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Strategic Play

Not sure anyone are interested, but I am in the process of putting the exercises for Grandmaster Preparation – Strategic Play into Word. It will take to the end of the week. There will be a bit of extra organising of the remaining material as well as a bit of extra writing to do, but I am more than 90% there. It has been a very challenging book to write so far (the hardest bit should be over) and it will be very difficult chess wise. I appreciate that this book will not be for everybody, but it was a book I always wanted to write. And after all – it is Grandmaster Preparation, not amateur training :-).

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  1. Barry
    January 16th, 2013 at 07:30 | #1

    I’m very much interested in all of the Grandmaster Preparation books (not that I’m anywhere near done with the first two books…and quite possibly will never be the way I’m going :-)). I’m eagerly awaiting the Strategic Play book. I was actually worried that it’s being delayed because of all the other projects. Thanks for the update.

  2. Jacob Aagaard
    January 16th, 2013 at 10:14 | #2

    @Barry
    You are welcome

  3. Capodoglio
    January 16th, 2013 at 15:17 | #3

    After the excellent reading of AM1+2 I’ve recently bought both GM Prep books and I’m working my way through (slowly atm, I’m preparing opening for a coming tournament).

    Do you think I should get your “Excelling” series too, or the contents could be considered redundant in the “training process”? (I’m a 2200-2300 player, trying to improve now that I have more time and will to dedicate to chess).

    Any other tips or suggestions are welcome indeed!

  4. Patrick
    January 16th, 2013 at 16:19 | #4

    Hey, I’m up for the challenge. I am only on the first book right now, but I’m picking up a lot already, even only being about 2100. Some may say these books are over the head of a 2100 player, but not this 2100 player!

    For example, I just finished the chapter on Prophylaxis and am on the text portion of Comparison right now. Didn’t get as high a percentage right as I did the first two chapters, but it still told me what my problem is. I have a case of “over-prophylaxis”, if there is such a thing. Problems with concrete threats on a piece (i.e. Problem 1), concrete threats on the King (i.e. Problem 22), camoflagued threats on the King mixed in with the concrete threats (i.e. Problem 8), and eliminating defenders (i.e. Problem 12) are all ones I got right.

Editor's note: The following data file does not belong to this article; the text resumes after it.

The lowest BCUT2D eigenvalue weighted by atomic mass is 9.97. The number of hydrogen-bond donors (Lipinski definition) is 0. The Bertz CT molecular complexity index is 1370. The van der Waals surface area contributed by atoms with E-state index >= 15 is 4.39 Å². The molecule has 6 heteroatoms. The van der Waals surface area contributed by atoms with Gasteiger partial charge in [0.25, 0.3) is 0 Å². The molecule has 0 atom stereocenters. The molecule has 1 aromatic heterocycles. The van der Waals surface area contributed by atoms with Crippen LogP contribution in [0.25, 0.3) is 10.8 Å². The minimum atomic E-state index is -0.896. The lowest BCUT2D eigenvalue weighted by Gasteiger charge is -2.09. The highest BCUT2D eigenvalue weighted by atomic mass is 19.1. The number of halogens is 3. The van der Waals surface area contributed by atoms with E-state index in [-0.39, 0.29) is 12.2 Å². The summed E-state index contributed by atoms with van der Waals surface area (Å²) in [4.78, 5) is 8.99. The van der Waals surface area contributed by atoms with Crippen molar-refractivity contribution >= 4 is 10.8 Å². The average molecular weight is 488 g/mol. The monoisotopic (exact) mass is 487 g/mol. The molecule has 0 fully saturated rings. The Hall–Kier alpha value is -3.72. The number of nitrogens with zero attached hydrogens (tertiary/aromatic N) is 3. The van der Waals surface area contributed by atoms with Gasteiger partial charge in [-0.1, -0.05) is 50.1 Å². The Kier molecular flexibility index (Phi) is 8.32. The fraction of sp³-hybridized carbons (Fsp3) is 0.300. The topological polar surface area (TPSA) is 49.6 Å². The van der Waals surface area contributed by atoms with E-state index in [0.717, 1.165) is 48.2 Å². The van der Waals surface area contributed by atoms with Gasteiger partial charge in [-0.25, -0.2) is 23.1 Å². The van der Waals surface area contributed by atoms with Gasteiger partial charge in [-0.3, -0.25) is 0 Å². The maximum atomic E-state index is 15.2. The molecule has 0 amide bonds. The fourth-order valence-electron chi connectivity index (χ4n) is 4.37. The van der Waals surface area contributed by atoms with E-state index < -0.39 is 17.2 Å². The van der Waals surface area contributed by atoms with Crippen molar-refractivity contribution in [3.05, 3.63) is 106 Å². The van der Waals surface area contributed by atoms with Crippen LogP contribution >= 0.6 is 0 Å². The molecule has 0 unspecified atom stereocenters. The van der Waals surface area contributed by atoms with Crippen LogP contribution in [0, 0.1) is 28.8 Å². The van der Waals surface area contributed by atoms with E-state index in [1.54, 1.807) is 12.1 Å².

However, I seem to have the opposite problem of what Jacob advertises at the start of the chapter about being much more interested in ourselves than our opponents. I, on the other hand, think Defense first, then Offense, and often find the defensive threats along with “false threats”. Problem is, I deem a move a threat when it really isn’t. This might explain why I draw too much at my level. My career draw ratio, including games when I was 1200 back in 1996 where draws are supposedly rare, is almost 23%, which seems high for someone my rating.

    A prime example of this is problem 21 in that same chapter on prophylaxis, where while I did consider the correct move (which I won’t disclose so as not to spoil), I didn’t go with it because I saw problems with Qb6 by Black, albeit not immediately because of a check and then capture of the Bishop, but determined that threats to the Rook, King, and in some cases Queen (in the event of Qb6 and a discovered check with c4), made the move 1.c4 necessary, and was what I went with, thinking Black has the Ng6 defense to any Queen checks down the g-file, and Kh8 if White ever attacks down the a2-g8 diagonal.

    In my own games, most my losses and draws come from failure to make moves I actually consider, not failure to find them. Now the reason behind each mistake is different. Sometimes it’s a tactical oversight, other times a poor strategic idea, many times seeing these “false threats” by my opponent, and other times it’s mere time trouble (if the problems in Jacob’s books take 20 minutes each, imagine my clock by move 25! :-)).

    However, I say, BRING IT ON JACOB! If you can write it, I can solve it! 😀

  5. Jacob Aagaard
    January 16th, 2013 at 21:59 | #5

    @Patrick
    An important chapter in Thinking Inside the Box is supposed to deal with decision making. To me this is one of the most important part of being successful in chess. When I look at the games by the most successful players, then they overwhelmingly (with the caveat that there is always many ways to do almost anything) make certain types of quickly, but know quite well, when it is important to concentrate for a longer amount of time. Those prone to continuous time trouble do not make it all the way to the top. They exist further down, but if they had solved their ability for decision making, then maybe they would be doing much better?

  6. January 23rd, 2013 at 04:13 | #6

    This sounds like the next level version of position play… Cant wait!!

  7. Paul Brøndal
    January 30th, 2013 at 09:12 | #7

    Jacob, I really enjoy your book on Positional Play in the GP series. It is so much fun to solve the exercises on my train trips to work, so I have also ordered your book on calculation and also look forward to buying the remaining 3 books in the series.

    I just love the concept of reading chess books without a chess set as my time is very limited with a full-time job, family and total addiction to marathon running.

    Probably I’m not the typical reader of your books as my last serious tournament game was back in the early 90’s. Once in a while I play a rapid tournament why an exercise in the book gets max 6-7 minutes…

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